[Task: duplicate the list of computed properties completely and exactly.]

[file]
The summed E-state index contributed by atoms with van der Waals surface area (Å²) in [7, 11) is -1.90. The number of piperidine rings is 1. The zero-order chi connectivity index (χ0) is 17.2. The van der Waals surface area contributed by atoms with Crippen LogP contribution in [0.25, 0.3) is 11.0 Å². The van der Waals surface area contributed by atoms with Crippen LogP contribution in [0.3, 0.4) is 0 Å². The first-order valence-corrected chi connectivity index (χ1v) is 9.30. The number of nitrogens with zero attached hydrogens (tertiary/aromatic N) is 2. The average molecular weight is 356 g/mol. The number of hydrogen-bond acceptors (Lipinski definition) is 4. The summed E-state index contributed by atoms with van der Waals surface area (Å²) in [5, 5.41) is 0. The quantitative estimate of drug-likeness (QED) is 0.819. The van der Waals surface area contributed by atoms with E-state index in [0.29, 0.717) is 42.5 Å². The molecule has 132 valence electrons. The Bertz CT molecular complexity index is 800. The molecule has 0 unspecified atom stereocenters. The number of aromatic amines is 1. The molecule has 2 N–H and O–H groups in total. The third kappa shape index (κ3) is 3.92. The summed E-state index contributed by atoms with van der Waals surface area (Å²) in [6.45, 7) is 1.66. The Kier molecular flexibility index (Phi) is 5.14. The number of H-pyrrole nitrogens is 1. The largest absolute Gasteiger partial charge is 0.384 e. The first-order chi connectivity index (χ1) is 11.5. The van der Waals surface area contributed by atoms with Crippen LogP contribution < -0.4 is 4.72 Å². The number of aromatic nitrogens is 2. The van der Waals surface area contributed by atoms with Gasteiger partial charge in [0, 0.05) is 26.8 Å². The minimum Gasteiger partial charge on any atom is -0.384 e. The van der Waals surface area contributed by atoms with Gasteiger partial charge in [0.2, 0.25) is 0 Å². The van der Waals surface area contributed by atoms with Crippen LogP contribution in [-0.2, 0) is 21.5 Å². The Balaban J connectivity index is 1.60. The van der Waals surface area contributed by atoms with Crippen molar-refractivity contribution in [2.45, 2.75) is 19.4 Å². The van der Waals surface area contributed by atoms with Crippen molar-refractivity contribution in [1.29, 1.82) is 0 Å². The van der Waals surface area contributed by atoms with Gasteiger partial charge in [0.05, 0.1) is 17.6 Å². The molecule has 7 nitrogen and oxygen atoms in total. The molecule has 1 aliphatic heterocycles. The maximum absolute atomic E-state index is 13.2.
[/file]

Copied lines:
The summed E-state index contributed by atoms with van der Waals surface area (Å²) in [7, 11) is -1.90. The number of piperidine rings is 1. The zero-order chi connectivity index (χ0) is 17.2. The van der Waals surface area contributed by atoms with Crippen LogP contribution in [0.25, 0.3) is 11.0 Å². The van der Waals surface area contributed by atoms with Crippen LogP contribution in [0.3, 0.4) is 0 Å². The first-order valence-corrected chi connectivity index (χ1v) is 9.30. The number of nitrogens with zero attached hydrogens (tertiary/aromatic N) is 2. The average molecular weight is 356 g/mol. The number of hydrogen-bond acceptors (Lipinski definition) is 4. The summed E-state index contributed by atoms with van der Waals surface area (Å²) in [5, 5.41) is 0. The quantitative estimate of drug-likeness (QED) is 0.819. The van der Waals surface area contributed by atoms with E-state index in [0.29, 0.717) is 42.5 Å². The molecule has 132 valence electrons. The Bertz CT molecular complexity index is 800. The molecule has 0 unspecified atom stereocenters. The number of aromatic amines is 1. The molecule has 2 N–H and O–H groups in total. The third kappa shape index (κ3) is 3.92. The summed E-state index contributed by atoms with van der Waals surface area (Å²) in [6.45, 7) is 1.66. The Kier molecular flexibility index (Phi) is 5.14. The number of H-pyrrole nitrogens is 1. The largest absolute Gasteiger partial charge is 0.384 e. The first-order chi connectivity index (χ1) is 11.5. The van der Waals surface area contributed by atoms with Crippen LogP contribution < -0.4 is 4.72 Å². The number of aromatic nitrogens is 2. The van der Waals surface area contributed by atoms with Gasteiger partial charge in [0, 0.05) is 26.8 Å². The minimum Gasteiger partial charge on any atom is -0.384 e. The van der Waals surface area contributed by atoms with Gasteiger partial charge in [0.2, 0.25) is 0 Å². The van der Waals surface area contributed by atoms with Crippen LogP contribution in [-0.2, 0) is 21.5 Å². The Balaban J connectivity index is 1.60. The van der Waals surface area contributed by atoms with Crippen molar-refractivity contribution in [2.45, 2.75) is 19.4 Å². The van der Waals surface area contributed by atoms with Crippen molar-refractivity contribution in [1.29, 1.82) is 0 Å². The van der Waals surface area contributed by atoms with Gasteiger partial charge in [0.05, 0.1) is 17.6 Å². The molecule has 7 nitrogen and oxygen atoms in total. The molecule has 1 aliphatic heterocycles. The maximum absolute atomic E-state index is 13.2.